The clock is ticking on the status of thousands of Liberians living in the United States, where a longstanding provision to protect them from deportation will expire at the end of the month unless the U.S. Congress or President Donald Trump take action.
To that end, 50 members of Congress sent a letter to Trump asking for an extension of the Deferred Enforced Departure (DED) provisions in place since 1991. The Trump administration announced a year ago that the situation in Liberia no longer warrants the DED, and established a one-year transition period to end on March 31, 2019. The U.S. lawmakers want the DED reinstated.
“We ask that you take this action immediately in order to prevent anxiety and legal uncertainty within our Liberian-American communities,” stated the letter drafted by Senator Jack Reed and Representative Donald Payne.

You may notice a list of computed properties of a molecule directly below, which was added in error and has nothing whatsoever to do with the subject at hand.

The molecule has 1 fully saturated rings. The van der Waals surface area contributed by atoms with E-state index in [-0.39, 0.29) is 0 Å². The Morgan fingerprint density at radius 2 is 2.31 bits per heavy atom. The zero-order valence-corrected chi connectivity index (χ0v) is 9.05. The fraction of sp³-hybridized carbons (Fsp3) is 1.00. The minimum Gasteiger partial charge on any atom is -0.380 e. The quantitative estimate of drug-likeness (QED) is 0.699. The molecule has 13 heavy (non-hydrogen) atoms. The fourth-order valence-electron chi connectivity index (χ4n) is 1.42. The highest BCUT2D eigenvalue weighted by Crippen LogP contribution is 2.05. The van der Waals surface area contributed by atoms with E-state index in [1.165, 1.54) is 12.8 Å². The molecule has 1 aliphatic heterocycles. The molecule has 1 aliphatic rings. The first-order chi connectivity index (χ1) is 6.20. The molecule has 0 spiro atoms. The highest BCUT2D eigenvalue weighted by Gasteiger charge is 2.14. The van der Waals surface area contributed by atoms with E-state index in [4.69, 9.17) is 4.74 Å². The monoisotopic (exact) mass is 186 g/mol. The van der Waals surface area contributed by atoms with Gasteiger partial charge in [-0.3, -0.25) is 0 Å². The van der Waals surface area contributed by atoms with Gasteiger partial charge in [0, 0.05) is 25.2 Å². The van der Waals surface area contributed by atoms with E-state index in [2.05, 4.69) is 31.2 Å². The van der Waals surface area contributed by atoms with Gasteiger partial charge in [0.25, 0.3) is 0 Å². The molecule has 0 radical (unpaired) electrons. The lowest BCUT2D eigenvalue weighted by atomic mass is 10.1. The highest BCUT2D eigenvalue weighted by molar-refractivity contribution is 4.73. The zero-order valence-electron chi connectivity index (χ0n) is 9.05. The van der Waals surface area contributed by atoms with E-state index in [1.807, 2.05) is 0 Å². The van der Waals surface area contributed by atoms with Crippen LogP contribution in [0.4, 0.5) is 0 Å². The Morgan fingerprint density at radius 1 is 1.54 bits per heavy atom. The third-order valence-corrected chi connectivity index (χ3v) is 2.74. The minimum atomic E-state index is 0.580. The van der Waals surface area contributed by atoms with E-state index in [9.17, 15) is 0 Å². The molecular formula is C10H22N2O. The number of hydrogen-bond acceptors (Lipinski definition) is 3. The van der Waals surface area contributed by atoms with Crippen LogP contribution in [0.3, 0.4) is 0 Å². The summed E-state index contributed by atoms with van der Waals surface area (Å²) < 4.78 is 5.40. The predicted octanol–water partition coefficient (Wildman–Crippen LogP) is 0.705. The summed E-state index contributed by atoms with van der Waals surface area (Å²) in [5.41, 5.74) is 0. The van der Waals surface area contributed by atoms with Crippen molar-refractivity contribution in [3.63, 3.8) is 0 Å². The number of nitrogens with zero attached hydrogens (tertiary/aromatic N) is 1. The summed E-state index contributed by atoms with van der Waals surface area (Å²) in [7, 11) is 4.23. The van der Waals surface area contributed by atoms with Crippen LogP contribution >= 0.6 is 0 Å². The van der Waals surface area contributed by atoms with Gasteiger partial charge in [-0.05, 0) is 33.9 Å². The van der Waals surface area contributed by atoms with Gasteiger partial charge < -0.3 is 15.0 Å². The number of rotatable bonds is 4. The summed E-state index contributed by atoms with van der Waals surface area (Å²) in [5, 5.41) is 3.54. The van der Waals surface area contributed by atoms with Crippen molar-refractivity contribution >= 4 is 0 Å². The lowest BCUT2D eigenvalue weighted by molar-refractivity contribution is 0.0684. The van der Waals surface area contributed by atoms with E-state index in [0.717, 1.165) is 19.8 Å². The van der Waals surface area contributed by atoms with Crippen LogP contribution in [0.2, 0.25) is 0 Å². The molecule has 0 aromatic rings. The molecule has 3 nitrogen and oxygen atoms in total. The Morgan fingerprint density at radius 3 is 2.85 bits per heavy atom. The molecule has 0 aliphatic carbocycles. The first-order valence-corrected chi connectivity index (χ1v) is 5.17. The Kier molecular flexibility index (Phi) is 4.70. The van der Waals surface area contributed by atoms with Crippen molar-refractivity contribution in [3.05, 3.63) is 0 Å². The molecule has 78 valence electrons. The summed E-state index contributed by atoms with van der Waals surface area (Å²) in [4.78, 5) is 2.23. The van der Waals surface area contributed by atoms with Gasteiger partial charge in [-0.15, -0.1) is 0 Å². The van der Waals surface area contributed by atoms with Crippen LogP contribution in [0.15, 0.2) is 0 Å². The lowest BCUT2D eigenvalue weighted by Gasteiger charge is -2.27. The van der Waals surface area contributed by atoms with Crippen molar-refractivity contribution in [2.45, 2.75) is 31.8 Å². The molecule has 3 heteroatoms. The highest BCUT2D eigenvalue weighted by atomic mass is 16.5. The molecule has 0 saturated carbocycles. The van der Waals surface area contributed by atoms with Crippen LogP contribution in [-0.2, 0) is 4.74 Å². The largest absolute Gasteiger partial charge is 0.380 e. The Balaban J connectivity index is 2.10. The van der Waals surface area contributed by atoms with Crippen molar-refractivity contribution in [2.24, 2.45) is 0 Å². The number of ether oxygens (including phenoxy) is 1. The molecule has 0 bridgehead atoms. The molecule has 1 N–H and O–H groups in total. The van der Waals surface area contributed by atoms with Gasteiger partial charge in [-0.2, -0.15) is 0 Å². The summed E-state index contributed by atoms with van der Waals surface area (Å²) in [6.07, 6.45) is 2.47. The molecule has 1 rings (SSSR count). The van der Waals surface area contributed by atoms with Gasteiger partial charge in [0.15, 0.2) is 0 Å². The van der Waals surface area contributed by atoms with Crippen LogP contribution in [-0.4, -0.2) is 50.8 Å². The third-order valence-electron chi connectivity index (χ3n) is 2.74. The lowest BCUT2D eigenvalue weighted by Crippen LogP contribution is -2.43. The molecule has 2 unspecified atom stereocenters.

“We believe that it is in the strategic national security, foreign policy, and humanitarian interest of the United States for this population to remain in the United States,” the letter said. “Moreover, for more than a quarter of a century the United States has been home to law-abiding and taxpaying Liberians. They have worked hard, played by the rules, and submitted to rigorous vetting. Uprooting them now would be cruel and harmful to them, their families, and employers.”
Both Reed and Representative David Cicilline have introduced legislation that would allow eligible Liberians in the U.S. to apply for permanent residency status with a pathway to citizenship.
Image: Council for Minnesotans of African Heritage file